• Driving or controlling hoists or cranes
  • Working with electrical or mechanically operated saw’s
  • Underground, underwater, cavern, tunnel or crater work on a mountain is prohibited
  • Working with any radioactive material
  • The cleaning of engines or machinery while such are still in operation
  • Working on scaffolding that is more than 10 meres above ground level
  • Additional tasks as prescribed under Ministerial Regulations

Child employees – Forbidden establishments:

       An employer is prohibited from employing a child employee under the age of 18 from working in the following establishments:

  • Slaughter houses
  • Gambling houses
  • Dance Halls; these are classed as Thai-style dancing establishments
  • Establishments where food, alcohol, tea and other beverages are served and where the services of prostitutes, sleeping facilities or massage are on offer
  • Additional establishments as prescribed by Ministerial Regulations

          An employer is prohibited to pay remuneration of a child employee to any other person than the child employee themselves.

         An employer is prohibited from demanding or taking a deposit for any reason whatsoever from a child employee.

        A child employee has the right to leave their place of work to attend any events held by educational institutes, or a government or private agency that is approved by the Director-General. This includes such things as training, seminar or meeting sessions. During this absence, the employer is duty bound to pay the basic pay of the child employee in respect of leave of absence for up to 30 days per year.

Companies employing 10 or more employees

        Any company employing 10 or more workers must have written rules in the Thai language. Copies of these should be given to employees and placed in obvious areas of the working space for easy referral. A copy should also be submitted to the Director-General’s Department of Labour Protection and Welfare.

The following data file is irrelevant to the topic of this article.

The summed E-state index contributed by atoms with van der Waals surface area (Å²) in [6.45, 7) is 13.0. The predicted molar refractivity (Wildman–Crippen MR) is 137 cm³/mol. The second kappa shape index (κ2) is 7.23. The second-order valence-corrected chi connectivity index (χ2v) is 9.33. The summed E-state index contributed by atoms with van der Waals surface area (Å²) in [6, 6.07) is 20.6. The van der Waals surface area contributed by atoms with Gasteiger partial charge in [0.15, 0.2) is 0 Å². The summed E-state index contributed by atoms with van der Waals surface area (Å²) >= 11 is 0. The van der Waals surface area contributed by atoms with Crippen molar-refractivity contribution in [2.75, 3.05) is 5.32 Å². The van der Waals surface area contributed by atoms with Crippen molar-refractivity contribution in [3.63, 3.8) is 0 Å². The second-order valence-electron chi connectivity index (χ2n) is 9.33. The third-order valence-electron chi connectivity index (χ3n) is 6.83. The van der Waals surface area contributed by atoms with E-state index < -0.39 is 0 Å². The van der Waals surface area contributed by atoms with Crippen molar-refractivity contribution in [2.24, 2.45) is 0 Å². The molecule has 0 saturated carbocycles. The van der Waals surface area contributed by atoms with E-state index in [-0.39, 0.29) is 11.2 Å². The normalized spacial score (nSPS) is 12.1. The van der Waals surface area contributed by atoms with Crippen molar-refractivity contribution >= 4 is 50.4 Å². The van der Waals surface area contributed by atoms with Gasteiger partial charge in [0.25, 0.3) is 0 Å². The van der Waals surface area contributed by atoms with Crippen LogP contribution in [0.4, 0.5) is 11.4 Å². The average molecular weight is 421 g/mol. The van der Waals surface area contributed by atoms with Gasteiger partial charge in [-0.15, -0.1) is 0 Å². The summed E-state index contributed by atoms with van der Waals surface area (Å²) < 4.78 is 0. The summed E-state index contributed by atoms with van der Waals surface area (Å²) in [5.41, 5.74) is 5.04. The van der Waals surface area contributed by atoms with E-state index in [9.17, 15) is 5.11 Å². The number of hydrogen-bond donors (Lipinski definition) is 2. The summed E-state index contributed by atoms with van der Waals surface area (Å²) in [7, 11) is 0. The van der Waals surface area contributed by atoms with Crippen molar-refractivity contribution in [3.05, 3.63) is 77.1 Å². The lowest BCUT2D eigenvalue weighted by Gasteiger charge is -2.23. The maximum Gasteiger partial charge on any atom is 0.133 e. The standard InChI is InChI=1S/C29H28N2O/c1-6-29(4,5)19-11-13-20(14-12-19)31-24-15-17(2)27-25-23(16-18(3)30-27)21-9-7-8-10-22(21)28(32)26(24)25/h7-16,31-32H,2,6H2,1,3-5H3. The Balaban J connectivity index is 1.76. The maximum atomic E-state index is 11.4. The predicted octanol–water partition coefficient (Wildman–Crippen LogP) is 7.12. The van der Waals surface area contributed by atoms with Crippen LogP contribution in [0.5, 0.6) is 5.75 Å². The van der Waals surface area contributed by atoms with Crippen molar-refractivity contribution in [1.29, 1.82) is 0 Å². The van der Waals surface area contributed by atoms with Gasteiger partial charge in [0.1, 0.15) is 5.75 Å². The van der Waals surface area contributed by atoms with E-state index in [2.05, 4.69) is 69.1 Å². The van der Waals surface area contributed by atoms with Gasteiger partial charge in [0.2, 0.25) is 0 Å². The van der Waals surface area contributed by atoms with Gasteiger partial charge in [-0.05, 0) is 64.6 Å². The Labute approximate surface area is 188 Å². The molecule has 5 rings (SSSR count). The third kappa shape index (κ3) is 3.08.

As a minimum, they should include details such as working hours and days, rest periods, holiday rules for national and annual leave, disciplinary laws, how to submit complaints, and the termination of employment procedures that include details of severance pay.

        Such companies are also requested to register and keep an updated list of all employee’s personal details, their current address, date employment commenced, details of salary and any overtime rates applicable as well as the date of employment termination where relevant. These records should also be kept in the Thai language.

Adhere to the basic business laws:

         It would be a good idea for one member of the management team to attend a seminar or take it upon themselves to completely familiarise themselves with the basic business and employment laws of the country.

By doing so the whole company structure will benefit. It will mean that any issues raised or concerns voiced can quickly be explained to the letter of the law and appropriate action taken.